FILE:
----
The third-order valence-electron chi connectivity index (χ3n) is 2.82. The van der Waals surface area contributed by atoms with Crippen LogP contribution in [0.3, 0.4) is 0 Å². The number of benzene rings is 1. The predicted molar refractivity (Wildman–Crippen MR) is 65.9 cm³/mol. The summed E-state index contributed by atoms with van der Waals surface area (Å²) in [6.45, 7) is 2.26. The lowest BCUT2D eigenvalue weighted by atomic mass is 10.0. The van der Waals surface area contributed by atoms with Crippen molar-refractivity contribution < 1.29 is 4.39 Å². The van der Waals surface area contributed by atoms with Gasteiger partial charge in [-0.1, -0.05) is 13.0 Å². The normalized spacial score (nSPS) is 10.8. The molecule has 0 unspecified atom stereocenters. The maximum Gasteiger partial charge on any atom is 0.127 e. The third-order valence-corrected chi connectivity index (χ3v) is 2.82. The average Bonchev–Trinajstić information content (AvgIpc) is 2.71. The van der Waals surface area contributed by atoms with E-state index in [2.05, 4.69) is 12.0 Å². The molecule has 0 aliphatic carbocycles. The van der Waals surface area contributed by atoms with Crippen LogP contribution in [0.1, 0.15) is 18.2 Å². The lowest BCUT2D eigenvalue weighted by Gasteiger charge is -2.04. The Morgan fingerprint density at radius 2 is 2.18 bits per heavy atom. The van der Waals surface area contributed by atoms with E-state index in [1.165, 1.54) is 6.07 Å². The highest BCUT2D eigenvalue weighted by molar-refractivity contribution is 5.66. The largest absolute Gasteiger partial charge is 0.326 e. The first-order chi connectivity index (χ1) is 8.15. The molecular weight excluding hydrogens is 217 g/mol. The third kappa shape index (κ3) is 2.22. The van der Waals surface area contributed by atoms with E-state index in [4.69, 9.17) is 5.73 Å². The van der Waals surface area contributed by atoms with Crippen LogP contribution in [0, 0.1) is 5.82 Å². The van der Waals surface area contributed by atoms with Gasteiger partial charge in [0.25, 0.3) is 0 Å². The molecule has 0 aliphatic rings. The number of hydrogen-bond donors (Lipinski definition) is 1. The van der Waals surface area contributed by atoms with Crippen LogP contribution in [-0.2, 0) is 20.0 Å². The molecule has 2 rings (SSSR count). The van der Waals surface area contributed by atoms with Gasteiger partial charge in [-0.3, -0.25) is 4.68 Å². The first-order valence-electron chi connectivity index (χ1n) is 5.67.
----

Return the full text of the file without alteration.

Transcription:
The third-order valence-electron chi connectivity index (χ3n) is 2.82. The van der Waals surface area contributed by atoms with Crippen LogP contribution in [0.3, 0.4) is 0 Å². The number of benzene rings is 1. The predicted molar refractivity (Wildman–Crippen MR) is 65.9 cm³/mol. The summed E-state index contributed by atoms with van der Waals surface area (Å²) in [6.45, 7) is 2.26. The lowest BCUT2D eigenvalue weighted by atomic mass is 10.0. The van der Waals surface area contributed by atoms with Crippen molar-refractivity contribution < 1.29 is 4.39 Å². The van der Waals surface area contributed by atoms with Gasteiger partial charge in [-0.1, -0.05) is 13.0 Å². The normalized spacial score (nSPS) is 10.8. The molecule has 0 unspecified atom stereocenters. The maximum Gasteiger partial charge on any atom is 0.127 e. The third-order valence-corrected chi connectivity index (χ3v) is 2.82. The average Bonchev–Trinajstić information content (AvgIpc) is 2.71. The van der Waals surface area contributed by atoms with E-state index in [2.05, 4.69) is 12.0 Å². The molecule has 0 aliphatic carbocycles. The van der Waals surface area contributed by atoms with Crippen LogP contribution in [0.1, 0.15) is 18.2 Å². The lowest BCUT2D eigenvalue weighted by Gasteiger charge is -2.04. The Morgan fingerprint density at radius 2 is 2.18 bits per heavy atom. The van der Waals surface area contributed by atoms with E-state index in [1.165, 1.54) is 6.07 Å². The highest BCUT2D eigenvalue weighted by molar-refractivity contribution is 5.66. The largest absolute Gasteiger partial charge is 0.326 e. The first-order chi connectivity index (χ1) is 8.15. The molecular weight excluding hydrogens is 217 g/mol. The third kappa shape index (κ3) is 2.22. The van der Waals surface area contributed by atoms with E-state index in [4.69, 9.17) is 5.73 Å². The van der Waals surface area contributed by atoms with Crippen LogP contribution in [0, 0.1) is 5.82 Å². The van der Waals surface area contributed by atoms with Gasteiger partial charge in [0.25, 0.3) is 0 Å². The molecule has 0 aliphatic rings. The number of hydrogen-bond donors (Lipinski definition) is 1. The van der Waals surface area contributed by atoms with Crippen LogP contribution in [-0.2, 0) is 20.0 Å². The molecule has 2 rings (SSSR count). The van der Waals surface area contributed by atoms with Gasteiger partial charge in [-0.3, -0.25) is 4.68 Å². The first-order valence-electron chi connectivity index (χ1n) is 5.67.